The FBI disrupted a Chinese state-sponsored hacking effort against the US by resorting to its own hack to remove the malware from hundreds of infected Cisco and Netgear routers.
The infected routers formed a botnet that a Chinese hacking group called “Volt Typhoon” was allegedly using to try and infiltrate US critical infrastructure systems. But on Wednesday, the Justice Department announced it dismantled the botnet last month by securing court orders, allowing federal agents to secretly remove the malware from the infected devices—some of which were likely owned by regular consumers.
“China’s hackers are targeting American civilian critical infrastructure, pre-positioning to cause real-world harm to American citizens and communities in the event of conflict,” said FBI Director Christopher Wray in the announcement.
Botnets are essentially armies of computers that’ve become infected with a hacker’s malware, secretly enslaving the machines to their control. In this case, the Chinese state-sponsored hackers developed a piece of malware that was designed to infect out-of-date “small office/home office” routers from Netgear and Cisco based in the US.
These routers were especially vulnerable “because they had reached ‘end of life’ status; that is, they were no longer supported through their manufacturer’s security patches or other software updates,” the Justice Department said.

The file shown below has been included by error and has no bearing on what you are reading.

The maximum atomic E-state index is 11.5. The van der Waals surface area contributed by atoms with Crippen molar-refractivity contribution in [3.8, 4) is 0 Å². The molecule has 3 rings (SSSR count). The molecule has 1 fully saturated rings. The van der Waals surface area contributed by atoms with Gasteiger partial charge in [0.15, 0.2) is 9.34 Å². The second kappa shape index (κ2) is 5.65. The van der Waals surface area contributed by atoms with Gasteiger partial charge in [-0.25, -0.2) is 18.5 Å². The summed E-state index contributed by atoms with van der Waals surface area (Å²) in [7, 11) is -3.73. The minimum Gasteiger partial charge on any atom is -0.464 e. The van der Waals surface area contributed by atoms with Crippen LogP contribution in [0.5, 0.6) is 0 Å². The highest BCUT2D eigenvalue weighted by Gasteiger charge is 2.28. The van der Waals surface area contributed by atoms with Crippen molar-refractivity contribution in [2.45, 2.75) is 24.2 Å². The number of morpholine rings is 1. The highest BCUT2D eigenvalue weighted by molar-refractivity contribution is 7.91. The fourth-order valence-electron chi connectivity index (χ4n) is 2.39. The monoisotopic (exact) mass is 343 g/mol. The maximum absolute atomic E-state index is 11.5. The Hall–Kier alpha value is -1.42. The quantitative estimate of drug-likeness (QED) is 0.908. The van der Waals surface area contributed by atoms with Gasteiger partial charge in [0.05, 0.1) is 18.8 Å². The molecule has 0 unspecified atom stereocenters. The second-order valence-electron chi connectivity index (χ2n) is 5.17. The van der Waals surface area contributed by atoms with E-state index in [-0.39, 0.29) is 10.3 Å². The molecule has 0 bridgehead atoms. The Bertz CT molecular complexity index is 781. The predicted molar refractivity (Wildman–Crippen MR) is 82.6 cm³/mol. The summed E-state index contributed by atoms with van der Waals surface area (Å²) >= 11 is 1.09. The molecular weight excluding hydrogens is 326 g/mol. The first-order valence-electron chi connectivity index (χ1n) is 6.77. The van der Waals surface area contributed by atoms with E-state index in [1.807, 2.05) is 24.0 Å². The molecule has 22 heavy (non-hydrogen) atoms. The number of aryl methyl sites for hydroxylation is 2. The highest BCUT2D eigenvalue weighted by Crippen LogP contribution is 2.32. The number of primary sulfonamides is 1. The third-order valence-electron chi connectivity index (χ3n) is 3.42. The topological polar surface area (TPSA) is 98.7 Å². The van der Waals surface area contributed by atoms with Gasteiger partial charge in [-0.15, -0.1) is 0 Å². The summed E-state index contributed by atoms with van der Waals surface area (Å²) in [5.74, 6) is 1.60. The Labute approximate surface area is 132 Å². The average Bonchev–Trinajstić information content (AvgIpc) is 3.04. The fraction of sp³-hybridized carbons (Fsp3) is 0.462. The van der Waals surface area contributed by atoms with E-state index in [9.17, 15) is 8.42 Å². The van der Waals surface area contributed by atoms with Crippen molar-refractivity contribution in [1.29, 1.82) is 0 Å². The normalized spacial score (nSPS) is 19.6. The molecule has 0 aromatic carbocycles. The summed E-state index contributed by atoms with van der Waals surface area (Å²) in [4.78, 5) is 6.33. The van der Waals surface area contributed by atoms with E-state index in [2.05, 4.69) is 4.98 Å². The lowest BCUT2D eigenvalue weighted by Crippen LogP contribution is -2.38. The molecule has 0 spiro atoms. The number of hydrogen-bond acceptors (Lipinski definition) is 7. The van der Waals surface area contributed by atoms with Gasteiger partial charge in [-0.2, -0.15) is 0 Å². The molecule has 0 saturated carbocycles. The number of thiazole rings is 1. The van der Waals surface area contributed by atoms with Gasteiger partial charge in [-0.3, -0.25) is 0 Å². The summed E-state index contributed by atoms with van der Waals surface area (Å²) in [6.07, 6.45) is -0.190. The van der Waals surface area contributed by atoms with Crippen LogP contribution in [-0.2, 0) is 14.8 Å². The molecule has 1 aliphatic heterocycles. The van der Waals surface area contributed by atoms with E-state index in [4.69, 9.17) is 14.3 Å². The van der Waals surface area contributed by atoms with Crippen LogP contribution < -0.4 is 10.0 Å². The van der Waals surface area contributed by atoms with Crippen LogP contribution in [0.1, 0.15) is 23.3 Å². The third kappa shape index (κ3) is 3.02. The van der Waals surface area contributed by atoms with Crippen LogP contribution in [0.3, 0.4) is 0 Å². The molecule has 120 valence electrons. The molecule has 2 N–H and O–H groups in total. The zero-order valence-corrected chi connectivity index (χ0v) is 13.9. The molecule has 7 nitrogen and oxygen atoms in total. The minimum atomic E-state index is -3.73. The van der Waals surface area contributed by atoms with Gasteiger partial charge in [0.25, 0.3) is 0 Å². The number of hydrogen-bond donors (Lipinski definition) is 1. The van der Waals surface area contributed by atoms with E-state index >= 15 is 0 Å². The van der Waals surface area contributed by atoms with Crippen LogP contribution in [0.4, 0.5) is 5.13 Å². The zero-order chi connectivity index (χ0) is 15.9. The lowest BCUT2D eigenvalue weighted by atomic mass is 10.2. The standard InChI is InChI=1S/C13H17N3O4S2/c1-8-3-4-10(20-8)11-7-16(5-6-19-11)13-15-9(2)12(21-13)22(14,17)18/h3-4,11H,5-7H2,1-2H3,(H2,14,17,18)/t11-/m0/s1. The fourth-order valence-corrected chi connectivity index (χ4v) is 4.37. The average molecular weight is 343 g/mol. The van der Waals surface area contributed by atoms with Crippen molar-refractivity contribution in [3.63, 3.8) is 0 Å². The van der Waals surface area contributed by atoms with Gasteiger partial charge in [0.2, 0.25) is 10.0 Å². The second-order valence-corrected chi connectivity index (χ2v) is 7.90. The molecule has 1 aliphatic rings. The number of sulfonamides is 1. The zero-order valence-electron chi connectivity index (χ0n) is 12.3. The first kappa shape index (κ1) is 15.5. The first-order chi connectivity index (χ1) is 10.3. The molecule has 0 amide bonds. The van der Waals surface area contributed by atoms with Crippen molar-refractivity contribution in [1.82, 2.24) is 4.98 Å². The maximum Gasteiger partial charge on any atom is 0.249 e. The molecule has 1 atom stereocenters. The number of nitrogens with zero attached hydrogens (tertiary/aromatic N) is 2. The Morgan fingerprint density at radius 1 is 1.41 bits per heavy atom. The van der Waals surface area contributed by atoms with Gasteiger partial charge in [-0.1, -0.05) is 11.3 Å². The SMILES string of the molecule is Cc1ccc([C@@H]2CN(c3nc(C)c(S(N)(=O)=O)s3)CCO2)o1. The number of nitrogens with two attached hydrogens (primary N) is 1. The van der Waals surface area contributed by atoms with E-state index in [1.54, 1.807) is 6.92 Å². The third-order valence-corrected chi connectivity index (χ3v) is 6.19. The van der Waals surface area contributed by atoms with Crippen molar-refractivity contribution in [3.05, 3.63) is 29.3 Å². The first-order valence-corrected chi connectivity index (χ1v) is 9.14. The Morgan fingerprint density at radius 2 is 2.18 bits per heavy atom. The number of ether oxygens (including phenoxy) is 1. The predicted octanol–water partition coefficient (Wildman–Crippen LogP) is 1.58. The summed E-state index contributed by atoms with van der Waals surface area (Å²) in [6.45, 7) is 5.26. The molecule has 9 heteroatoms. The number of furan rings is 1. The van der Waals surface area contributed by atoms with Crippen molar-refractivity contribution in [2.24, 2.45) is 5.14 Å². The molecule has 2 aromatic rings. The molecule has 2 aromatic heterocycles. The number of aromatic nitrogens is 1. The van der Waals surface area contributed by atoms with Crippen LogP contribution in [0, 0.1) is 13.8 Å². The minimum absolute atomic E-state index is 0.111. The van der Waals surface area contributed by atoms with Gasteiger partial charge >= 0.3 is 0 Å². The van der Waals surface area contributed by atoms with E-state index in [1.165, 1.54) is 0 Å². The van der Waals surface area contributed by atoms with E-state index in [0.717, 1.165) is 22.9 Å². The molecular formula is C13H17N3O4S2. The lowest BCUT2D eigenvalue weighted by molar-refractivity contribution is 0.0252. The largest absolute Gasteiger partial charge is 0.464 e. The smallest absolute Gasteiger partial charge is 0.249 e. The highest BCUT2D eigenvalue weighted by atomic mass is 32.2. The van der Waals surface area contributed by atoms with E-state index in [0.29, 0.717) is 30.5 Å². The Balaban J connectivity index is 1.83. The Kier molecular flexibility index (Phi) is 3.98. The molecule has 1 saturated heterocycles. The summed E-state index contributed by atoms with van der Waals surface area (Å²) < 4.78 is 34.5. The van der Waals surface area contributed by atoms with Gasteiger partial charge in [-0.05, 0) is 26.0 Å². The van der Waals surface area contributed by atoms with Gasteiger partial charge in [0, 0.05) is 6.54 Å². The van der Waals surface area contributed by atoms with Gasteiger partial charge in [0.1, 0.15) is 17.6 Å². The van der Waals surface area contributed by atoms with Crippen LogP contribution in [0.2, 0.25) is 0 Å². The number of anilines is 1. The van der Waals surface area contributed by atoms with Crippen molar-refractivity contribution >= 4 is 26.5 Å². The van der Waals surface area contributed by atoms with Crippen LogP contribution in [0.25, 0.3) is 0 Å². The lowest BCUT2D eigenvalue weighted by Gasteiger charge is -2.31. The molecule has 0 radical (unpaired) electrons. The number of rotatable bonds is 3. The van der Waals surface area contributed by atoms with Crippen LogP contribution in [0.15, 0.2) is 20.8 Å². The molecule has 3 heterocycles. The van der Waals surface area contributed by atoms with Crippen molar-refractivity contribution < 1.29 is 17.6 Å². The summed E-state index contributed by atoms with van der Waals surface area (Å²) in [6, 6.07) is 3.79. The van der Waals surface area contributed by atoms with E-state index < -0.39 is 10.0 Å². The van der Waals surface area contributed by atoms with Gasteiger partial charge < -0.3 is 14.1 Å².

Back in May, the US warned the public about Volt Typhoon exploiting US-based routers to help hide their hacking activities. Newly unsealed court orders show the FBI found that infected routers will download a VPN to encrypt incoming data from the Chinese hackers.
The court order goes on to suggest the FBI developed a way to hijack the botnet, and identify the infected routers. “Using the malware’s communications protocols, the FBI will issue a command to Target Devices to delete the KV Botnet malware from Target Devices,” the FBI proposed to the court.
The court order says the FBI did extensive testing to ensure its hacking of the routers would not affect any legitimate files or information on the devices. “The FBI will seize each such Target Device by causing the malware on it to communicate with only itself. This method of seizure will interfere with the ability of the hackers to control these Target Devices,” the agency told the court.
Although the FBI disinfected the routers, the Justice Department still warned: “The remediated routers remain vulnerable to future exploitation by Volt Typhoon and other hackers.” This is because restarting the affected routers can “reverse” the FBI’s mitigation steps to prevent a reinfection.
It’s why the agency plans on notifying the owners of the affected routers. The news underscores how out-of-date consumer technology can potentially pose a national security threat. “By ensuring home and small-business routers are replaced after their end-of-life expiration, everyday citizens can protect both their personal cyber security and the digital safety of the United States,” noted FBI Special Agent in Charge Douglas Williams.
The Justice Department also announced the news as the FBI and NSA testified before Congress about the threat of China using cyberattacks to disrupt the US. “The PRC’s cyber onslaught goes way beyond prepositioning for future conflict. Today, and literally every day, they’re actively attacking our economic security, engaging in wholesale theft of our innovation, and our personal and corporate data,” Wray told lawmakers in prepared remarks.